# Java Math.round Method

Use the Math.round method to round numbers up and down. Benchmark rounding performance.
Math.round. Our numbers are 10.1 and 10.5. We want to round them to 10 and 11. With Math.round, part of java.lang.Math, we can do this with a single method call.Math
For performance, Math.round seems fairly efficient. We benchmark it against a common cache collection (HashMap) just to ensure it is fast.
First example, double array. This program introduces an array of 4 doubles. These all must be rounded up or down. We use a for-each loop to call Math.round on each double.

Result: The Math.round method changes 10.1 to 10, and 10.5 to 11. So it rounds down and up depending on the number's fractional value.

Java program that uses Math.round on doubles import java.lang.Math; public class Program { public static void main(String[] args) { double[] values = { 10.1, 10.5, 10.9, 10 }; // Round some double values. for (double v : values) { // This Math.round receives a double and returns along. long result = Math.round(v); System.out.println(v + ": " + result); } } } Output 10.1: 10 10.5: 11 10.9: 11 10.0: 10
Floats. With a float, we have a 4-byte floating-point value (half the size of a double). The Math.round method receives floats and returns ints.
Java program that uses Math.round on floats import java.lang.Math; public class Program { public static void main(String[] args) { float value1 = (float) 10.1; float value2 = (float) 10.5; // Use Math.round on floats. int result1 = Math.round(value1); int result2 = Math.round(value2); // Display results. System.out.println(value1 + ": " + result1); System.out.println(value2 + ": " + result2); } } Output 10.1: 10 10.5: 11
Benchmark, HashMap. Here is an experiment. I wanted to see if a HashMap can retrieve a value faster than a call to Math.round. I found that Math.round is faster.HashMap

Version 1: This version of the code repeatedly calls Math.round to get a round number from a double.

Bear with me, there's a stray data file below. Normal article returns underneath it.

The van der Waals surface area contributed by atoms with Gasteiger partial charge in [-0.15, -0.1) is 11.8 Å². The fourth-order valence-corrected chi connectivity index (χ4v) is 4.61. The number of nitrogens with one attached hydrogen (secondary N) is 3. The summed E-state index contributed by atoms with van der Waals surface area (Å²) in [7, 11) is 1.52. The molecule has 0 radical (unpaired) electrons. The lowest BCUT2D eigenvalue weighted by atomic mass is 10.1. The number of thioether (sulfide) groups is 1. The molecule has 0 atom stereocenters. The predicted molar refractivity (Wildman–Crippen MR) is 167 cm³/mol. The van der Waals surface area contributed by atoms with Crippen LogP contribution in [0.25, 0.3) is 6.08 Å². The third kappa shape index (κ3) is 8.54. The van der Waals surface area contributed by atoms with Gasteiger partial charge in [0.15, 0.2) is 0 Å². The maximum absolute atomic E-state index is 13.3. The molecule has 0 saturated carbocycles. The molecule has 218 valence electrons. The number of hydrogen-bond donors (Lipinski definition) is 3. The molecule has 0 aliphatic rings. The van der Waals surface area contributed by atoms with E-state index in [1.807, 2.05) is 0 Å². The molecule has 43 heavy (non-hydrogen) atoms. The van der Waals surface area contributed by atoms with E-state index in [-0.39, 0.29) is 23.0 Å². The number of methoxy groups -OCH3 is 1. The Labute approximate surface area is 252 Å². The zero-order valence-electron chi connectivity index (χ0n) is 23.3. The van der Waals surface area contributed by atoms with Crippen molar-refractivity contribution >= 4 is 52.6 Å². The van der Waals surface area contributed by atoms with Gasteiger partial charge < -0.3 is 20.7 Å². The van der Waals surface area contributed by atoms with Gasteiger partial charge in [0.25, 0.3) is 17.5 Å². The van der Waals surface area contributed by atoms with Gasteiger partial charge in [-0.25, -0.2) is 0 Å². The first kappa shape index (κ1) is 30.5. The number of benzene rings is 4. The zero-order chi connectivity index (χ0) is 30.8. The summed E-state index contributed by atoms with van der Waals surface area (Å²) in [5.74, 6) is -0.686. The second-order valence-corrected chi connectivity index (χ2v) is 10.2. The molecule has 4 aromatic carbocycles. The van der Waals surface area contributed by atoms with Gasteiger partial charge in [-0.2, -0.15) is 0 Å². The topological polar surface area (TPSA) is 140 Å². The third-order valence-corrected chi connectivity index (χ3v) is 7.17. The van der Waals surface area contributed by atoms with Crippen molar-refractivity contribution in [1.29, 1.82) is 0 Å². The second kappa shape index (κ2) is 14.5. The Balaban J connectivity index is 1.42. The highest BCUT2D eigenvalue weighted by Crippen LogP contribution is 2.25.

Version 2: Here we store the result of Math.round in a HashMap, and then repeatedly call get() to access the cached result.

Result: It appears that Math.round is faster than a HashMap lookup. This defeats the optimization.

Tip: Lookup tables often improve program performance, but only if the lookup time is less than the original computation time.

Java program that benchmarks Math.round, HashMap import java.util.HashMap; public class Program { public static void main(String[] args) { // Place a Double key in this HashMap. HashMap<Double, Long> roundCache = new HashMap<>(); double value = 1000.5; roundCache.put(value, Math.round(value)); long t1 = System.currentTimeMillis(); // Version 1: use round. for (int i = 0; i < 1000000; i++) { for (int y = 0; y < 200; y++) { // Use Math.round method directly. long result = Math.round(value); if (result != 1001) { return; } } } long t2 = System.currentTimeMillis(); // Version 2: use get() to look up a value. for (int i = 0; i < 1000000; i++) { for (int y = 0; y < 200; y++) { // Use get. long result = roundCache.get(value); if (result != 1001) { return; } } } long t3 = System.currentTimeMillis(); // ... Times. System.out.println(t2 - t1); System.out.println(t3 - t2); } } Output 7 ms: Math.round calls 358 ms: HashMap get calls
A summary. Math.round is a fast way to round up or down based on the fractional value of a number (a double or float). For double arguments, it returns long. And for floats, it returns int.
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